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Garden compost or potting compost?

How is your own homemade compost different from bags bought in the garden centre? And how do you choose from the bewildering array of bags on offer?
Master composters potting plants
You can make your own organic compost or growing mix which perfectly suits your plants’ needs.

If you go to a garden centre to buy compost, the chances are you will be buying a bag of commercially produced growing mix. Big names such as John Innes and ‘own brands’ leap out at you.

But is this different to your own homemade compost? And how do you choose from the bewildering array of bags on offer?

To help your organic growing, we unpack the terms compost, potting compost or growing mixes, and soil improvers - and we compare their uses. Most importantly, we help you make your own organic compost or growing mix which perfectly suits your plants’ needs – from seed to veg to perfect hanging basket!

Homemade or garden compost

is made from rotted waste materials such as plant foliage and stems, vegetable and fruit waste, grass cuttings and cardboard and paper. It’s perfect as a soil improver.

It does this in three ways:

  • Its bulky format gives the soil a good structure which is open and aerated. This not only helps water and plant roots to penetrate but also allows soil life such as worms and microbes to move freely.
  • It also holds moisture well, because of its bulk
  • It adds nutrients to the soil to feed soil life and help plant health

Garden compost is free, and it's the perfect, environmentally friendly way to dispose of your kitchen waste! See here for how to make your own compost.

However, you wouldn’t use garden compost for seed sowing or to root cuttings (it has too many nutrients) and its bulk would make it quite heavy for hanging baskets. If you want to turn it into potting compost, it’s important to mix it with other things – sand, grit, topsoil or leafmould. See advice on container growing and how to make peat free potting composts.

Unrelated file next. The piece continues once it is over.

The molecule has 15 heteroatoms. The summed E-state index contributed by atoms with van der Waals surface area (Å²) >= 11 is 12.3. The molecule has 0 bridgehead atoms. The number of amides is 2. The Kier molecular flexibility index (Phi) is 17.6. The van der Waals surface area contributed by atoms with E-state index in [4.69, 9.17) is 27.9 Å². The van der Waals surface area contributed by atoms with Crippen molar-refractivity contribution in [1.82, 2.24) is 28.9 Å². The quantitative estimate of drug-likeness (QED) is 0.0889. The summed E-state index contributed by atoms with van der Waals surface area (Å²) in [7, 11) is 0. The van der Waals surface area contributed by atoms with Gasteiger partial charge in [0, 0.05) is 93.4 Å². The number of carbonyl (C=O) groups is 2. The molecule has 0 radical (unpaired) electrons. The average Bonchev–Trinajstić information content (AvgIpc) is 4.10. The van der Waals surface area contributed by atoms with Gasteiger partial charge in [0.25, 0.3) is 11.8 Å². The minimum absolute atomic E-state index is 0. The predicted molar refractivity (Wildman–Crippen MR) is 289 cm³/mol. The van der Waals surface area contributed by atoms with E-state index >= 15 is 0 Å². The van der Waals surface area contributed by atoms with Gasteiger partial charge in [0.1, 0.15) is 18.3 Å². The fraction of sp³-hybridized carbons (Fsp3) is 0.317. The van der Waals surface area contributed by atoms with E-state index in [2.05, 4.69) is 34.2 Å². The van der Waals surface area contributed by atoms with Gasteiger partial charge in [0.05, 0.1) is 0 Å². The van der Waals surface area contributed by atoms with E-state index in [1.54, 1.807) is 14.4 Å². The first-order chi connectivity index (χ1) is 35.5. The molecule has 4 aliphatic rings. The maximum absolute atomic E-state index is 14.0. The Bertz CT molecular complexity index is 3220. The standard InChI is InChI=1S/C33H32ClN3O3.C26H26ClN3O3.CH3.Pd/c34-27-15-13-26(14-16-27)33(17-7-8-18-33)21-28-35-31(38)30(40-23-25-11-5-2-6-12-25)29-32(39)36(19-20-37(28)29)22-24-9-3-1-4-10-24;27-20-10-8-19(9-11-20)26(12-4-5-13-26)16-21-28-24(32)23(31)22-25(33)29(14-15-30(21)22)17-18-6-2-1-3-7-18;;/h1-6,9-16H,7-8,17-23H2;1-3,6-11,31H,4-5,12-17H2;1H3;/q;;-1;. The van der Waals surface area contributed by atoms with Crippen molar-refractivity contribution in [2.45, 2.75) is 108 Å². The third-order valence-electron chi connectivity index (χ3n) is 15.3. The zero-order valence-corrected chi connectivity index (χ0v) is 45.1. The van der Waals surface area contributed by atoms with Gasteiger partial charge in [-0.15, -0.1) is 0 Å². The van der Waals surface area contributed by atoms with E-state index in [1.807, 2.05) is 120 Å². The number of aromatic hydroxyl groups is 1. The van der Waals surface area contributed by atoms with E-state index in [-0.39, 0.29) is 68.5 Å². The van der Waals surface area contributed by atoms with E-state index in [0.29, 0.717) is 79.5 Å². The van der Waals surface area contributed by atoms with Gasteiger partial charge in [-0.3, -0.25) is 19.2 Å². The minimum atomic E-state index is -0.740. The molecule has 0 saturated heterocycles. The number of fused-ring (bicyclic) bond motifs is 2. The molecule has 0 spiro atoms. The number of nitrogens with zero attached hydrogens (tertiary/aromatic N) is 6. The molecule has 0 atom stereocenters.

Potting composts

If you don’t have the materials to make your own potting or seed compost, then there is no harm in buying some. Potting compost in bags is usually lighter in texture than homemade garden compost. It is created for growing plants in containers – not as a soil improver – and there are particular mixes for seed sowing, cuttings or ericaceous (lime hating) plants.

However, you must make sure the bag you buy is labelled ‘peat free’ and certified for use in organic growing. Always ask at your garden centre, or check if you are buying online. (And beware that ‘organic’ to some means the materials are natural, not that they are suitably sourced for organic growing.)

Find out more about why to avoid peat.

There are two basic sorts of commercial potting composts, both will contain peat unless specified otherwise:

  • soil (loam) based mix – often created to a formula devised by the John Innes Foundation
  • multi-purpose compost, which comes in an array of different types and bag sizes.

Loam mix. The John Innes Foundation researched and devised the ideal recipe for various growing mixes according to the plant’s needs. The basic mix includes sterilised loam, peat (yes, peat again ….), coarse sand or grit, and fertilisers. You can easily recreate your own, peat free, loam mix. See here for advice.

Multipurpose potting mix. These are often sold as ‘Own Brands’. They do not contain loam (or very little) but include a variety of materials, predominantly peat or peat substitutes (coir, coconut husks etc). They do not work as a soil improver, nor for seed sowing (the texture is too coarse) and often they don’t hold moisture well. However, because they are light they are excellent for hanging baskets and other annual potting needs. Some have ‘added John Innes’ which probably means a proportion of loam and added nutrients.

Again, you can easily recreate your own peat free potting mix, see how to here.

Soil improvers and other materials

Alongside the composts and potting mixes there are also:

  • sacks of topsoil (for topping up the garden or filling raised beds)
  • well-rotted manure and similar soil improvers (for digging into flower beds and enriching the vegetable patch)
  • bark chippings (for mulching a path to suppress weeds)
  • sand, grit and gravel (for working into heavy soil to improve drainage)

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